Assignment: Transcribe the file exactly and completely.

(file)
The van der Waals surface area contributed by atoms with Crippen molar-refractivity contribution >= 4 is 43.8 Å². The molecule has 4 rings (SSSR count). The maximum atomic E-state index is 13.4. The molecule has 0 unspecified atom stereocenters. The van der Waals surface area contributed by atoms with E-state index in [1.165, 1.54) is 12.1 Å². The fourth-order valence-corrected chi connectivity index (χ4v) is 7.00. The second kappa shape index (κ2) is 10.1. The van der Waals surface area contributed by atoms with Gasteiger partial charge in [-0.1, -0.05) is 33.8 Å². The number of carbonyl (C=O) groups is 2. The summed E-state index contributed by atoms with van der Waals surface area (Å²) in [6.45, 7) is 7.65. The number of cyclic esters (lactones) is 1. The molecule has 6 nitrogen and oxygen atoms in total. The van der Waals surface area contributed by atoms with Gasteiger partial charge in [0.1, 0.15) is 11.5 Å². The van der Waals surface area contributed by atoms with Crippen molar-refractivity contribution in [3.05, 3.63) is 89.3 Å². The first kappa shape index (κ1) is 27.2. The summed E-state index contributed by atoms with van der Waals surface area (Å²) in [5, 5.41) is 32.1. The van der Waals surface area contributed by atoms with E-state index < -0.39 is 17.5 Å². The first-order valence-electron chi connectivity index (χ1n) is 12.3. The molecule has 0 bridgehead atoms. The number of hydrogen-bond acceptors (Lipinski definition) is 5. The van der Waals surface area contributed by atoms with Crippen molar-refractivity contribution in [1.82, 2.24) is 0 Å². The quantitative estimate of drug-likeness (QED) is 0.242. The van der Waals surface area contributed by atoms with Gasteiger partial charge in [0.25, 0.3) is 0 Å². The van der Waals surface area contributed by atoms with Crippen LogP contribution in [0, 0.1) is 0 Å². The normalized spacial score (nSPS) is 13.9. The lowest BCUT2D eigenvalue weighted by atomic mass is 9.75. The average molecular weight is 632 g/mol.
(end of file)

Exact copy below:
The van der Waals surface area contributed by atoms with Crippen molar-refractivity contribution >= 4 is 43.8 Å². The molecule has 4 rings (SSSR count). The maximum atomic E-state index is 13.4. The molecule has 0 unspecified atom stereocenters. The van der Waals surface area contributed by atoms with E-state index in [1.165, 1.54) is 12.1 Å². The fourth-order valence-corrected chi connectivity index (χ4v) is 7.00. The second kappa shape index (κ2) is 10.1. The van der Waals surface area contributed by atoms with Gasteiger partial charge in [-0.1, -0.05) is 33.8 Å². The number of carbonyl (C=O) groups is 2. The summed E-state index contributed by atoms with van der Waals surface area (Å²) in [6.45, 7) is 7.65. The number of cyclic esters (lactones) is 1. The molecule has 6 nitrogen and oxygen atoms in total. The van der Waals surface area contributed by atoms with Gasteiger partial charge in [0.1, 0.15) is 11.5 Å². The van der Waals surface area contributed by atoms with Crippen molar-refractivity contribution in [3.05, 3.63) is 89.3 Å². The first kappa shape index (κ1) is 27.2. The summed E-state index contributed by atoms with van der Waals surface area (Å²) in [5, 5.41) is 32.1. The van der Waals surface area contributed by atoms with E-state index < -0.39 is 17.5 Å². The first-order valence-electron chi connectivity index (χ1n) is 12.3. The molecule has 0 bridgehead atoms. The number of hydrogen-bond acceptors (Lipinski definition) is 5. The van der Waals surface area contributed by atoms with Crippen molar-refractivity contribution in [1.82, 2.24) is 0 Å². The quantitative estimate of drug-likeness (QED) is 0.242. The van der Waals surface area contributed by atoms with Gasteiger partial charge in [0.25, 0.3) is 0 Å². The van der Waals surface area contributed by atoms with Crippen LogP contribution in [0, 0.1) is 0 Å². The normalized spacial score (nSPS) is 13.9. The lowest BCUT2D eigenvalue weighted by atomic mass is 9.75. The average molecular weight is 632 g/mol.